Jeremy Hunt’s approach may well take the fire out of Labour’s plans to abolish non-dom status, but he seems to have steered a course between removal of the perceived anomalous status of non-doms and maintaining a tax system with enough benefits to attract high net worth contributors to the economy. It could also encourage those who have been long-term non-residents to return.

Inheritance tax

Unmentioned in the Chancellor’s speech, but in among the HMRC website documents, was a proposal to move to a residence-based regime for inheritance tax. This would contrast with the present system which depends on the legal concept of domicile until a person has been tax resident for 15 years. It would involve a wholesale review of the present IHT regime, so is unlikely to happen soon, but, whereas the income tax measures might encourage UK domiciled returners to the UK, an IHT system based on residence might prompt them to stay offshore. Others looking to mitigate their IHT liabilities might want to join them.

Making work pay

The much trumpeted 2% cut to National Insurance Contributions was announced. It’s not clear how much working people actually appreciate the benefits of this cut; apparently the 2% cut announced in the autumn had no impact on polls. However, doubling down on it may make a meaningful difference to workers’ pay packets where the original 2% did not. It also restricts the benefits to working age people as anyone above state pension age is not liable to pay contributions. Neither are contributions due on investment or property income, and so older people, arguably the Conservatives’ natural voting turf, will not benefit.

Jeremy Hunt has also announced the reform of the anomaly whereby child benefit starts to be withdrawn from parents when one of the couple earns over £50,000, even though a dual income household where both parties earn £49,999 can claim the benefit in full. To deal with it properly requires an ability for HMRC to look at total household income, which is going to take time. In the interim, Hunt has gone some way to addressing the fairness issue by increasing the threshold at which the benefit is withdrawn to £60,000 with the taper applying between £60,000 and £80,000 salaries.

British ISA

We already have a range of ISAs – general, junior, lifetime, help-to-buy – and Jeremy Hunt is adding another. This one is for British investments and will allow investors to put £5,000 per year into a new British ISA in addition to the normal £20,000 ISA allowance.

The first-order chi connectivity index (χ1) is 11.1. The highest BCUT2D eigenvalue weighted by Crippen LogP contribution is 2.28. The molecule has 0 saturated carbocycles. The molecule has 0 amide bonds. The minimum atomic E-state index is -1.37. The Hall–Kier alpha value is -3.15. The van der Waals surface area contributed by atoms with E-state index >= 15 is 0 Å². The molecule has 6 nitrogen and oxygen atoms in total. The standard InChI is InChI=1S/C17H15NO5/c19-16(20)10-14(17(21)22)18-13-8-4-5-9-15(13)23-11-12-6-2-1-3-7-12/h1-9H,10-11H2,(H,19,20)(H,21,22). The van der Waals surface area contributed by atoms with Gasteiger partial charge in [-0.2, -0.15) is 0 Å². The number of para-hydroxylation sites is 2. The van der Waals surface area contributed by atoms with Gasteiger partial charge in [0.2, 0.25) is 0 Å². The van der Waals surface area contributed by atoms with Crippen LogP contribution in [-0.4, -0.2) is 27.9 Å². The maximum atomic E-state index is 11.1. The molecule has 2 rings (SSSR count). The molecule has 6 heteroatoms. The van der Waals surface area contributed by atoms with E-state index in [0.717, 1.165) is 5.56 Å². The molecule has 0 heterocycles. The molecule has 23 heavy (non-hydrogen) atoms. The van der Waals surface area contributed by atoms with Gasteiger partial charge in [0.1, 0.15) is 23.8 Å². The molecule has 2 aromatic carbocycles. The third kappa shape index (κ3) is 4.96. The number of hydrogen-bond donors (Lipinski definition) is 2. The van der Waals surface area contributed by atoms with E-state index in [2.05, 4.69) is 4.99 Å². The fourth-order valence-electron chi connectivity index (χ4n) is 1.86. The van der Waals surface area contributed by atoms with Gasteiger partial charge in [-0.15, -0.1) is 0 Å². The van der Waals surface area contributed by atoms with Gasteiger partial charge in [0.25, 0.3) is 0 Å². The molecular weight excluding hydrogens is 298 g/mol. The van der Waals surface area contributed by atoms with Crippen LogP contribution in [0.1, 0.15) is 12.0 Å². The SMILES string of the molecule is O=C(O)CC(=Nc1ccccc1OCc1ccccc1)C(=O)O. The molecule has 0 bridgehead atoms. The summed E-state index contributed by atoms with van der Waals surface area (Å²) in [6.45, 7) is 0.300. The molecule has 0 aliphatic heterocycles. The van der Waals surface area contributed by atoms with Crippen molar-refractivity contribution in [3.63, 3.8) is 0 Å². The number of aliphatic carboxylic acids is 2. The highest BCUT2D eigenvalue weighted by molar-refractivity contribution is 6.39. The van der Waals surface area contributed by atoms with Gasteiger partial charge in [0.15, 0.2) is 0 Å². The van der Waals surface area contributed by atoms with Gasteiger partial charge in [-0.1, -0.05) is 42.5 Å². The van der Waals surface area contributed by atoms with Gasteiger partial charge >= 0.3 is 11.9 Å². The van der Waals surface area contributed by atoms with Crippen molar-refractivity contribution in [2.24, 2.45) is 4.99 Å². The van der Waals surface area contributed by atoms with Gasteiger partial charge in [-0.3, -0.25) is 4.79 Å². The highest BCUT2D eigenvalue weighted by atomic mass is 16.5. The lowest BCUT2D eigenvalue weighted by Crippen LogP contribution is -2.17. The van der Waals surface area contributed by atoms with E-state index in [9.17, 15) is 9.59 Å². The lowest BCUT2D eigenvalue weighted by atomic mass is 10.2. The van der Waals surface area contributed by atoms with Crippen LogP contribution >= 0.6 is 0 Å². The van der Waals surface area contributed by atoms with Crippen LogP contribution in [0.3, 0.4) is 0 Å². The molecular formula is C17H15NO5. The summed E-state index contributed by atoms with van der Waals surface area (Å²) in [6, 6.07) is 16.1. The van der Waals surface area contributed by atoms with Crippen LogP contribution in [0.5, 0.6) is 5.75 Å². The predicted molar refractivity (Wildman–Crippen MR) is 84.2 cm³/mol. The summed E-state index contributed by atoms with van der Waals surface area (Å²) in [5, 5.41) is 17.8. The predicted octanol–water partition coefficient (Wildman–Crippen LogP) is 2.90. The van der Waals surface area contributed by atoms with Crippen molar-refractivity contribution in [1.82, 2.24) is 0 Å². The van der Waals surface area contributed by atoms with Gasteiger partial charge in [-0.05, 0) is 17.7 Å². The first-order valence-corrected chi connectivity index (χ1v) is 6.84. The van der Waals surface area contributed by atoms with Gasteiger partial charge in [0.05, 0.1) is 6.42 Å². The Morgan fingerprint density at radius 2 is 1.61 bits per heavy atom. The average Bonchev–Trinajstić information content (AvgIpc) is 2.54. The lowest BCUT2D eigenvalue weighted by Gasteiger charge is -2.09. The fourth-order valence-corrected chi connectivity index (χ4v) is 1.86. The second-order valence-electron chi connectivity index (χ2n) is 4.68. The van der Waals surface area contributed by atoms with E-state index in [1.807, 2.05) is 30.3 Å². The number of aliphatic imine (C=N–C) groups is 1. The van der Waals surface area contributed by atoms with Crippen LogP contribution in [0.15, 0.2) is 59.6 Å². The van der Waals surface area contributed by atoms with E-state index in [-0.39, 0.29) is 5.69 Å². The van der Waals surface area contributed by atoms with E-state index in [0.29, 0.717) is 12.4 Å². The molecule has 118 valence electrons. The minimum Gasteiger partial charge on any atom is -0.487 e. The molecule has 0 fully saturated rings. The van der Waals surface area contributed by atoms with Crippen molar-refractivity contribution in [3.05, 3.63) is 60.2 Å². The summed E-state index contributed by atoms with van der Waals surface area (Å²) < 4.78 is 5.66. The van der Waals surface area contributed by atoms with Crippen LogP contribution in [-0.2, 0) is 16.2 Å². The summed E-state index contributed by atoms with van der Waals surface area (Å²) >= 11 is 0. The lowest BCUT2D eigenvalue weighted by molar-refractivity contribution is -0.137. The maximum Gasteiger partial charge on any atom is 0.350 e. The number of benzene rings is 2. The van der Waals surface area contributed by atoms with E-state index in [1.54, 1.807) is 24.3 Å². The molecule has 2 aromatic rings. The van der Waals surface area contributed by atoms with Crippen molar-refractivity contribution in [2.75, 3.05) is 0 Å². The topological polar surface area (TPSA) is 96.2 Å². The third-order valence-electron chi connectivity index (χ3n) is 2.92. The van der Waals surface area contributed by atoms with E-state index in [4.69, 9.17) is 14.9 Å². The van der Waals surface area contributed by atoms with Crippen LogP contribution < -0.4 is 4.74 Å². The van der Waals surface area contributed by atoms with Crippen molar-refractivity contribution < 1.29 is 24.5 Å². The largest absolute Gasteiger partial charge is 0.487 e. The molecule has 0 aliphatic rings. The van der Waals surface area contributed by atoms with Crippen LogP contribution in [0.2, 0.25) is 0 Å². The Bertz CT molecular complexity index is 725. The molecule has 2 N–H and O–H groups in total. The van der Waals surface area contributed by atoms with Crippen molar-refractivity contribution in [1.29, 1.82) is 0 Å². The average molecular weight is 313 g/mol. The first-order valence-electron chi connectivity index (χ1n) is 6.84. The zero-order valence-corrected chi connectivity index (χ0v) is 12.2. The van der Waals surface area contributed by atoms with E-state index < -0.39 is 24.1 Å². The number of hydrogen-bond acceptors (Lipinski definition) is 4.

While we can see why a Chancellor might want to encourage investment in British stocks, it’s difficult to see how the eligible investments for this new ISA will be defined. A consultation on the design and implementation of the new ISA has just opened and accepts contributions until 6 June 2024.

Alongside this, a new range of ‘British Savings Bonds’, a fixed interest investment, are to be distributed through National Savings & Investments.

Other matters

Among the matters for business, Jeremy Hunt has extended business rate reliefs, particularly for creative and hospitality industries, and raised the VAT threshold from £85,000 to £90,000 to relieve the administrative burden on small businesses.

Finally, business class and first class flights are to be the subject of an increase in the rates of Air Passenger Duty.


So, overall, the Chancellor seems to have done his best to wring tax savings out of the back of the nation’s sofa, arguably mending a few anomalies on the way. It’s probably no surprise that he hasn’t managed to conjure any significant tax rabbits from non-existent hats. However, it won’t have escaped taxpayers’ notice that he hasn’t addressed the increasing clamour to halt the freezes on thresholds for income tax, among others, which are pushing increasing numbers into higher rate tax liabilities.

Clare Munro is our Senior Tax Adviser. Within her day-to-day role, she provides tax advice to high-net-worth clients in relation to their banking and wealth management needs. With a particular interest in inheritance tax and capital gains tax planning, Clare helps clients to structure their wealth tax efficiently to preserve it through family generations.

Important information

This article does not constitute advice.  Tax laws are subject to change and taxation will vary depending on individual circumstances.